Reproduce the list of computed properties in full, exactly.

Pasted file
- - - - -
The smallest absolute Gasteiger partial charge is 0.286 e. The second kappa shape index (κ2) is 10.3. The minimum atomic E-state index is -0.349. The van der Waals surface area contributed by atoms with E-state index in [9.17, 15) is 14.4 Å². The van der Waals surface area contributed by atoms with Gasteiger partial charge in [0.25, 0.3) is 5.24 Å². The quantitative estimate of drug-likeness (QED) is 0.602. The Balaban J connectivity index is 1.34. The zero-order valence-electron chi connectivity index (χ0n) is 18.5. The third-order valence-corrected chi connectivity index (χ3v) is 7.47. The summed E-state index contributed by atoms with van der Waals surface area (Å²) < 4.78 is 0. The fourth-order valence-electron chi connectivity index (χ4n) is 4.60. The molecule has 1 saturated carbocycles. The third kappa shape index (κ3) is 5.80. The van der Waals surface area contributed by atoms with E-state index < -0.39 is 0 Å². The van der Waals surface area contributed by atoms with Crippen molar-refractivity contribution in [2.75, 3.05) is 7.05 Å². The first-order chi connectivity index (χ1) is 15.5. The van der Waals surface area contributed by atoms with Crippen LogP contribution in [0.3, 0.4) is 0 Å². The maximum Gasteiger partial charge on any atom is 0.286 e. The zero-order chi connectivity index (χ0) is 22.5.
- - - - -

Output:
The smallest absolute Gasteiger partial charge is 0.286 e. The second kappa shape index (κ2) is 10.3. The minimum atomic E-state index is -0.349. The van der Waals surface area contributed by atoms with E-state index in [9.17, 15) is 14.4 Å². The van der Waals surface area contributed by atoms with Gasteiger partial charge in [0.25, 0.3) is 5.24 Å². The quantitative estimate of drug-likeness (QED) is 0.602. The Balaban J connectivity index is 1.34. The zero-order valence-electron chi connectivity index (χ0n) is 18.5. The third-order valence-corrected chi connectivity index (χ3v) is 7.47. The summed E-state index contributed by atoms with van der Waals surface area (Å²) < 4.78 is 0. The fourth-order valence-electron chi connectivity index (χ4n) is 4.60. The molecule has 1 saturated carbocycles. The third kappa shape index (κ3) is 5.80. The van der Waals surface area contributed by atoms with E-state index < -0.39 is 0 Å². The van der Waals surface area contributed by atoms with Crippen molar-refractivity contribution in [2.75, 3.05) is 7.05 Å². The first-order chi connectivity index (χ1) is 15.5. The van der Waals surface area contributed by atoms with Crippen LogP contribution in [0.3, 0.4) is 0 Å². The maximum Gasteiger partial charge on any atom is 0.286 e. The zero-order chi connectivity index (χ0) is 22.5.